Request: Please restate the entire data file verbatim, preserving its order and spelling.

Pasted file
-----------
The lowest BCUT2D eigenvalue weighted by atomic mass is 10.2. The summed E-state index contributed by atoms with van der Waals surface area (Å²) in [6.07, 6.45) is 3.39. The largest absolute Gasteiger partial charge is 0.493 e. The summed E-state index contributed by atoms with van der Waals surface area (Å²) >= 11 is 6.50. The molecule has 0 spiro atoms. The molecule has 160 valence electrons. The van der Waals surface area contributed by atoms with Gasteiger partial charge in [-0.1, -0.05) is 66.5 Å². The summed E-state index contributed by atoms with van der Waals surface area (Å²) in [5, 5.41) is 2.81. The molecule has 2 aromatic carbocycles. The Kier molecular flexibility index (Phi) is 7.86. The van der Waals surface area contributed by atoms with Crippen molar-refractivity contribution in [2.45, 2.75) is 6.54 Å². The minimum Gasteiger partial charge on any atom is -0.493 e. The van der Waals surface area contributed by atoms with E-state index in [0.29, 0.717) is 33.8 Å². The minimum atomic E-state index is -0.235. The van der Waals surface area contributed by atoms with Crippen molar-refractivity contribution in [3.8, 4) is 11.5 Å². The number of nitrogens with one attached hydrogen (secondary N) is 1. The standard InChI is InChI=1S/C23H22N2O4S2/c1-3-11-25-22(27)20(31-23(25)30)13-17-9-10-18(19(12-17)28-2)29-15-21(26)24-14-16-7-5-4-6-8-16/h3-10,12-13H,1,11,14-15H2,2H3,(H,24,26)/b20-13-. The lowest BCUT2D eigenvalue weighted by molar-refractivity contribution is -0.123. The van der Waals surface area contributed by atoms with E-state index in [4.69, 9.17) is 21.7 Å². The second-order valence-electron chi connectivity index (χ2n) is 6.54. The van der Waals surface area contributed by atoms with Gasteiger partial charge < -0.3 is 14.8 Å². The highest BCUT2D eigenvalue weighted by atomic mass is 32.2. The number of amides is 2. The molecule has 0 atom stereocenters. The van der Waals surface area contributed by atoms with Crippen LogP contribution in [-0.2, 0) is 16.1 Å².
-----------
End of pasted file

The lowest BCUT2D eigenvalue weighted by atomic mass is 10.2. The summed E-state index contributed by atoms with van der Waals surface area (Å²) in [6.07, 6.45) is 3.39. The largest absolute Gasteiger partial charge is 0.493 e. The summed E-state index contributed by atoms with van der Waals surface area (Å²) >= 11 is 6.50. The molecule has 0 spiro atoms. The molecule has 160 valence electrons. The van der Waals surface area contributed by atoms with Gasteiger partial charge in [-0.1, -0.05) is 66.5 Å². The summed E-state index contributed by atoms with van der Waals surface area (Å²) in [5, 5.41) is 2.81. The molecule has 2 aromatic carbocycles. The Kier molecular flexibility index (Phi) is 7.86. The van der Waals surface area contributed by atoms with Crippen molar-refractivity contribution in [2.45, 2.75) is 6.54 Å². The minimum Gasteiger partial charge on any atom is -0.493 e. The van der Waals surface area contributed by atoms with E-state index in [0.29, 0.717) is 33.8 Å². The minimum atomic E-state index is -0.235. The van der Waals surface area contributed by atoms with Crippen molar-refractivity contribution in [3.8, 4) is 11.5 Å². The number of nitrogens with one attached hydrogen (secondary N) is 1. The standard InChI is InChI=1S/C23H22N2O4S2/c1-3-11-25-22(27)20(31-23(25)30)13-17-9-10-18(19(12-17)28-2)29-15-21(26)24-14-16-7-5-4-6-8-16/h3-10,12-13H,1,11,14-15H2,2H3,(H,24,26)/b20-13-. The lowest BCUT2D eigenvalue weighted by molar-refractivity contribution is -0.123. The van der Waals surface area contributed by atoms with E-state index in [4.69, 9.17) is 21.7 Å². The second-order valence-electron chi connectivity index (χ2n) is 6.54. The van der Waals surface area contributed by atoms with Gasteiger partial charge < -0.3 is 14.8 Å². The highest BCUT2D eigenvalue weighted by atomic mass is 32.2. The number of amides is 2. The molecule has 0 atom stereocenters. The van der Waals surface area contributed by atoms with Crippen LogP contribution in [-0.2, 0) is 16.1 Å².